Front Door Paint Recommendations

The cold, hard fact is that if you use the wrong type of paint on your front door, it could turn into a decorating disaster rather than a decorating delight.

For example, using the wrong paint on metal front doors could result in an ugly oxidisation effect (more on that later) or slapping brittle paint onto a surface that frequently expands and contracts will result in cracking.

I’ve probably painted about 100 front doors during my career as a professional decorator and from a mixture of testing and experience have fortunately found out which paints work best in certain situations.

If you don’t have the time or will to read my in-depth reviews below, here’s a quick table with my front door paint recommendations as well as the situations in which they are best used.

If you’re a fan of reviews and personal anecdotes, read on a bit further!

Quick Look Recommendations

PaintWhen to UsePrice Range (1L)Rating
Sandtex FlexiglossIf you need the most durable paint£20 – £254.9/5
Benjamin Moore MoorlifeIf you’re after a modern looking flat finish£20 – £304.7/5
Tikkurila MiranolFor a 10 Downing Street look£30 – £354.8/5
Bradite One CanGive your uPVC front door a new lease of life£30 – £404.7/5
Farrow and Ball Exterior EggshellIf you want the best looking front door on your street£80 – £1004.5/5
Johnstone’s Smooth MetalIf you’re looking for a paint for your metal door£25 – £304.5/5

1. Sandtex Flexigloss

To give your front door maximum protection.

Sandtex Flexigloss is my personal go-to paint for front doors because it’s simply the most protective paint system to use on exterior woodwork.

During temperature changes, wood contracts and expands which frequently leads to certain paints cracking over time.

Sandtex Flexigloss on the other hand cures to a hard finish but is flexible enough to deal with changing temperatures and conditions with cracking and flaking.

2. Benjamin Moore Moorlife

Recommended for those seeking a flat finish.

Recently, I’ve noticed a slight shift in preferences when it comes to the type of finish clients want on their front doors. Traditional glossy finishes are on the decline and a finish that has typically been reserved for indoors, flat, is on the rise.

Normally I wouldn’t recommend a flat finish for exterior work as it simply lacks in durability but Benjamin Moore’s Moorlife is now available in the UK and seems to be bucking this trend.

Benjamin Moore use a unique ‘secret’ alkyd technology which creates an acrylic paint that’s robust enough to deal with the elements while retaining the stylish, modern look that’s typically associated with flat paints.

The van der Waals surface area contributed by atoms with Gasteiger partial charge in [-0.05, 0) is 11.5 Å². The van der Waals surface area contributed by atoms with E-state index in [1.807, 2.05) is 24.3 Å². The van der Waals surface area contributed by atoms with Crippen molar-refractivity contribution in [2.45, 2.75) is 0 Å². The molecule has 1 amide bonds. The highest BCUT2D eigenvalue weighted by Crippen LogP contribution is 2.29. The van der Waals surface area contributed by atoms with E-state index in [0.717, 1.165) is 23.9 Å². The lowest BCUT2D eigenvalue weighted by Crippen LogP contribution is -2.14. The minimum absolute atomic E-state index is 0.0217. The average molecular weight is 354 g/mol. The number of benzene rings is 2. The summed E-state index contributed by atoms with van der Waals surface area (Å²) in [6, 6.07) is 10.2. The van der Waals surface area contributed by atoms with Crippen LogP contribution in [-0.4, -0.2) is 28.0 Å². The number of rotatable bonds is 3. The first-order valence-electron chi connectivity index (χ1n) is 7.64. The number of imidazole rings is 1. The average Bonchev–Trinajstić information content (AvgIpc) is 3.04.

Take for example this front door I painted using Moorlife. Having stripped it back from a semi-gloss, all I needed was a couple of coats to achieve this finish.

To be honest, the covering power is so impressive that it probably would’ve looked fine after just 1 coat but of course giving it a second coat means it’s got more protection from the rain and UV.

I can’t say how long this type of paint will last but it’s still going strong after a year.

3. Tikkurila Miranol

A great choice if you want to achieve a 10 Downing Street style finish

Tikkruila Miranol is my absolute favourite paint if the job specification is to create an ultra glossy finish.

To really see how good this paint can be, I would recommend using a colour rather than white. White’s not terrible but with a colour you will see and feel the difference.

It can be applied straight from the can but if you really want to get the most out of it, pop a bit of Owatrol in there and it will flow like a dream.

I would also recommend applying it with a mohair roller and lay off with a brush – this will help you achieve a smooth finish.

Can’t fault the shine on it, that’s for sure.

4. Bradite One Can

Best for UPVC Front Doors.

I know that some people might shy away from painting uPVC front doors but the paint technology on offer today means it’s now a viable option instead of replacing what can be, quite frankly, ugly looking doors.

Take for instance the front door above which I painted from a dirty-looking white to this elegant black. I painted this door using Bradite One Can which is a primer and top coat in one, making it so convenient when painting plastic which usually requires an adhesion primer.